Dr. Richard Evans Schultes was born in Boston, Massachusetts, the son of German immigrants. He first showed an interest in plants on his uncle’s farm, amassing an impressive collection of New England flora. This boyhood fascination waned as he grew older, replaced by a desire to become a surgeon. While at Harvard, however, his nascent medical career was nipped in the bud by a professor — Dr. Oakes Ames. Ames taught a course with the prosaic title, “A Practical Introduction to Useful and Harmful Plants.” While the title may have been mundane, the course and its teacher most emphatically were not. Ames perceptively noted his student’s botanical gifts, and deliberately set out to engage Schultes’ interest. He succeeded. In a matter of days, he had rekindled the embers of Schultes’ early interest in plants into a blaze that utterly consumed his plans for a medical career. Schultes would be a botanist.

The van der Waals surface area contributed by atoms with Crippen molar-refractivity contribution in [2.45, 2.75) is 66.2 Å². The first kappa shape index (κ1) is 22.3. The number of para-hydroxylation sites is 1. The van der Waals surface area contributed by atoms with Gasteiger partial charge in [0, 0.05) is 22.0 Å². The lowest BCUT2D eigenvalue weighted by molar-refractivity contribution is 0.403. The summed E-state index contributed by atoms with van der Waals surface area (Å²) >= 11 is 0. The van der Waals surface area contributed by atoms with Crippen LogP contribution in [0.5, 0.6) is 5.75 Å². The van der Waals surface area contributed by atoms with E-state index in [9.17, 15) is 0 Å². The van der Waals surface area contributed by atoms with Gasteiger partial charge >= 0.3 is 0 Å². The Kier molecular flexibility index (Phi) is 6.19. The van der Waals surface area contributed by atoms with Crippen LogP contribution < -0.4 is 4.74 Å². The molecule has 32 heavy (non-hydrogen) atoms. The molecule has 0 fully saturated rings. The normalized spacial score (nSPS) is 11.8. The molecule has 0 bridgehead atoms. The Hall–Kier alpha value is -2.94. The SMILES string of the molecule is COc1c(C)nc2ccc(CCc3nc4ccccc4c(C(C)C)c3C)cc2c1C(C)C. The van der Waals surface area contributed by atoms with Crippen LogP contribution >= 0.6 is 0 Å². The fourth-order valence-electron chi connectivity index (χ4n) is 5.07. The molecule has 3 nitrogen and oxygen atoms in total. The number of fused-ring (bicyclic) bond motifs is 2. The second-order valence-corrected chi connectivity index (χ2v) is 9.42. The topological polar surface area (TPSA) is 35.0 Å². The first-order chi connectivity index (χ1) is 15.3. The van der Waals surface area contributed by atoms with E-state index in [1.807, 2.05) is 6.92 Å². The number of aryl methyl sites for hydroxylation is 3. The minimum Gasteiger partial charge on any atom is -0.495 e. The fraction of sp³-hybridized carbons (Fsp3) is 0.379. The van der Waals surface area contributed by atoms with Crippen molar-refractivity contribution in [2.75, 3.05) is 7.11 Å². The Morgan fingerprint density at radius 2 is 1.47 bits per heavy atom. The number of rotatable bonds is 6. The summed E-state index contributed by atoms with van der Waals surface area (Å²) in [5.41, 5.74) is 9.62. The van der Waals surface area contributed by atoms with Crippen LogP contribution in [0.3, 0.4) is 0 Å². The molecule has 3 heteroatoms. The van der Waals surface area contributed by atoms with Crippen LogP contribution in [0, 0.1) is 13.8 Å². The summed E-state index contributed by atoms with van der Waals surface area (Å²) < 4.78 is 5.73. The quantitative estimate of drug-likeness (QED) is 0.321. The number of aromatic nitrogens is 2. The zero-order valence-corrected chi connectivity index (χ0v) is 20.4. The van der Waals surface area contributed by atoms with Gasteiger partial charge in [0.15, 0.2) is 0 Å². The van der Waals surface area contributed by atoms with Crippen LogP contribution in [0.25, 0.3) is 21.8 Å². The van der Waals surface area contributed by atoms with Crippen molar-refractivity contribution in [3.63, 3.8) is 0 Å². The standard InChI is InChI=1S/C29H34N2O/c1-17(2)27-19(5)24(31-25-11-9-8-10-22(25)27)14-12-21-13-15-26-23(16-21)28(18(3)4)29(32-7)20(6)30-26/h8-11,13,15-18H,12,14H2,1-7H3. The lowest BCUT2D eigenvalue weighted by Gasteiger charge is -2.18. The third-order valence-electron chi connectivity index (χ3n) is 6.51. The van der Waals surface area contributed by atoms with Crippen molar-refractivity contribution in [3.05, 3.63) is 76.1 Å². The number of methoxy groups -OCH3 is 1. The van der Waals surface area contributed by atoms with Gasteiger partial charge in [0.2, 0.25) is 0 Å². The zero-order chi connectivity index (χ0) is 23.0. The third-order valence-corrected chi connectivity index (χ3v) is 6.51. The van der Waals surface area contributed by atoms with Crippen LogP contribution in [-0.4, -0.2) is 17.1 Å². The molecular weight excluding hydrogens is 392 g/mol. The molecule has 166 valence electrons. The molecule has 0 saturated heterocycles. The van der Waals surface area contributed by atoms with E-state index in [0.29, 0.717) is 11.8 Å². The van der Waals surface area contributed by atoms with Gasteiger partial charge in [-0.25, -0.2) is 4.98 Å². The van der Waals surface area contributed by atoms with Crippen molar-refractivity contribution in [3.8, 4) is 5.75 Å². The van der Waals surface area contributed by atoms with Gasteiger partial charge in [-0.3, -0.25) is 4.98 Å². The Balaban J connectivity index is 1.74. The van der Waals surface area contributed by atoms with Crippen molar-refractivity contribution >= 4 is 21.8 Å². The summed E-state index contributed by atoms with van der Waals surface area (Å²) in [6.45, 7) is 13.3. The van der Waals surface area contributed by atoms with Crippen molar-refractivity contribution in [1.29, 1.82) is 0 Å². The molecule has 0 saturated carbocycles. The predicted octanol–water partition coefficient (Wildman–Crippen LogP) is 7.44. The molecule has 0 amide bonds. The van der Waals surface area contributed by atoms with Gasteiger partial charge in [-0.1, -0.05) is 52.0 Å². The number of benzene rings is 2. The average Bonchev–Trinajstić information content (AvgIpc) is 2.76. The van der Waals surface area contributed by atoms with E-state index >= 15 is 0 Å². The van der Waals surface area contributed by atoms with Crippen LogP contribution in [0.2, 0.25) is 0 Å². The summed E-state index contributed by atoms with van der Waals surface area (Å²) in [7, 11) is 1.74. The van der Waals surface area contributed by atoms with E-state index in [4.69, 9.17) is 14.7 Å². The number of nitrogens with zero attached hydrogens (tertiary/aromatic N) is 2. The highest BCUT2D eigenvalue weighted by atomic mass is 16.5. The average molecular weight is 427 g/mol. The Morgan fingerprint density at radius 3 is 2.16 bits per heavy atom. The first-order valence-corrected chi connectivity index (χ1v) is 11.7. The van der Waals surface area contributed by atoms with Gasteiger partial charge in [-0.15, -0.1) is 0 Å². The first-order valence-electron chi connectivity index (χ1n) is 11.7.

In 1941, the National Research Council awarded Schultes a grant to visit Colombia and study the effects of arrow poisons used by the indigenous population. He was still in Colombia, exploring possible medical uses for the deadly arrow poison curare when the Japanese attack on Pearl Harbor plunged the United States into World War II. Schultes reported to the U.S. Embassy in Bogotá fully expecting to be drafted. Instead, he was sent back to the Amazonian rainforest to revive the region’s long-dormant rubber industry for the Allied war effort.